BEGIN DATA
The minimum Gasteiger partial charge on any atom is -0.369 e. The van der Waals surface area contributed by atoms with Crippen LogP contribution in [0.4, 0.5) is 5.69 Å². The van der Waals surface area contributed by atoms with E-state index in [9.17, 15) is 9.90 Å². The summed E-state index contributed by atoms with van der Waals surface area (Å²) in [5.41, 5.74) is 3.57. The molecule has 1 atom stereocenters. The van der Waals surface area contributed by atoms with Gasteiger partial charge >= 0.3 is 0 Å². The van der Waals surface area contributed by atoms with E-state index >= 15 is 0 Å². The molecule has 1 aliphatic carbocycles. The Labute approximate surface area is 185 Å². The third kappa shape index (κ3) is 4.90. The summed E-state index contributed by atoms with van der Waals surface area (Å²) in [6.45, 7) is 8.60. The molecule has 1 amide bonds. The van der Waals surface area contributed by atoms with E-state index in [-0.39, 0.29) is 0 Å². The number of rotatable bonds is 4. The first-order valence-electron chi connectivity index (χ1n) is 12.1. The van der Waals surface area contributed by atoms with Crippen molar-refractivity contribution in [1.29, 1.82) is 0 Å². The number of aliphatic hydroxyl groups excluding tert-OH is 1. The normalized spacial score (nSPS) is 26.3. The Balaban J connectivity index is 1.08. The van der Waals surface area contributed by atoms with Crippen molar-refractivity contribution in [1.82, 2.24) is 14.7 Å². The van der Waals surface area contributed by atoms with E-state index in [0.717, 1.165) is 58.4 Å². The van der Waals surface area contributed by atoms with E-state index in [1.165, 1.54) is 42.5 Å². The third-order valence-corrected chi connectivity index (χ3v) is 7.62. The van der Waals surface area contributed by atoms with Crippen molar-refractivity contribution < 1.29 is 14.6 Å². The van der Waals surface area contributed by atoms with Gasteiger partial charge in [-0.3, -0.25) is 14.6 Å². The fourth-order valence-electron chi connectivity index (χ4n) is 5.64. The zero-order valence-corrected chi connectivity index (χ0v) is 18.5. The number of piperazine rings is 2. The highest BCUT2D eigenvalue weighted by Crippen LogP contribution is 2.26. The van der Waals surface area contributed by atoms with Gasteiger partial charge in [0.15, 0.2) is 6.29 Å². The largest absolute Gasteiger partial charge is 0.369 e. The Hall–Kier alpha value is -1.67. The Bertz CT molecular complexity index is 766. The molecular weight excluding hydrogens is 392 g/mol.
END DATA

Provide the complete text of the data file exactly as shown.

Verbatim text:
The minimum Gasteiger partial charge on any atom is -0.369 e. The van der Waals surface area contributed by atoms with Crippen LogP contribution in [0.4, 0.5) is 5.69 Å². The van der Waals surface area contributed by atoms with E-state index in [9.17, 15) is 9.90 Å². The summed E-state index contributed by atoms with van der Waals surface area (Å²) in [5.41, 5.74) is 3.57. The molecule has 1 atom stereocenters. The van der Waals surface area contributed by atoms with Gasteiger partial charge >= 0.3 is 0 Å². The van der Waals surface area contributed by atoms with E-state index >= 15 is 0 Å². The molecule has 1 aliphatic carbocycles. The Labute approximate surface area is 185 Å². The third kappa shape index (κ3) is 4.90. The summed E-state index contributed by atoms with van der Waals surface area (Å²) in [6.45, 7) is 8.60. The molecule has 1 amide bonds. The van der Waals surface area contributed by atoms with E-state index in [-0.39, 0.29) is 0 Å². The number of rotatable bonds is 4. The first-order valence-electron chi connectivity index (χ1n) is 12.1. The van der Waals surface area contributed by atoms with Crippen molar-refractivity contribution in [1.29, 1.82) is 0 Å². The number of aliphatic hydroxyl groups excluding tert-OH is 1. The normalized spacial score (nSPS) is 26.3. The Balaban J connectivity index is 1.08. The van der Waals surface area contributed by atoms with Crippen molar-refractivity contribution in [1.82, 2.24) is 14.7 Å². The van der Waals surface area contributed by atoms with E-state index in [0.717, 1.165) is 58.4 Å². The van der Waals surface area contributed by atoms with E-state index in [1.165, 1.54) is 42.5 Å². The third-order valence-corrected chi connectivity index (χ3v) is 7.62. The van der Waals surface area contributed by atoms with Crippen molar-refractivity contribution < 1.29 is 14.6 Å². The van der Waals surface area contributed by atoms with Gasteiger partial charge in [-0.3, -0.25) is 14.6 Å². The fourth-order valence-electron chi connectivity index (χ4n) is 5.64. The zero-order valence-corrected chi connectivity index (χ0v) is 18.5. The number of piperazine rings is 2. The highest BCUT2D eigenvalue weighted by Crippen LogP contribution is 2.26. The van der Waals surface area contributed by atoms with Gasteiger partial charge in [0.15, 0.2) is 6.29 Å². The largest absolute Gasteiger partial charge is 0.369 e. The Hall–Kier alpha value is -1.67. The Bertz CT molecular complexity index is 766. The molecular weight excluding hydrogens is 392 g/mol.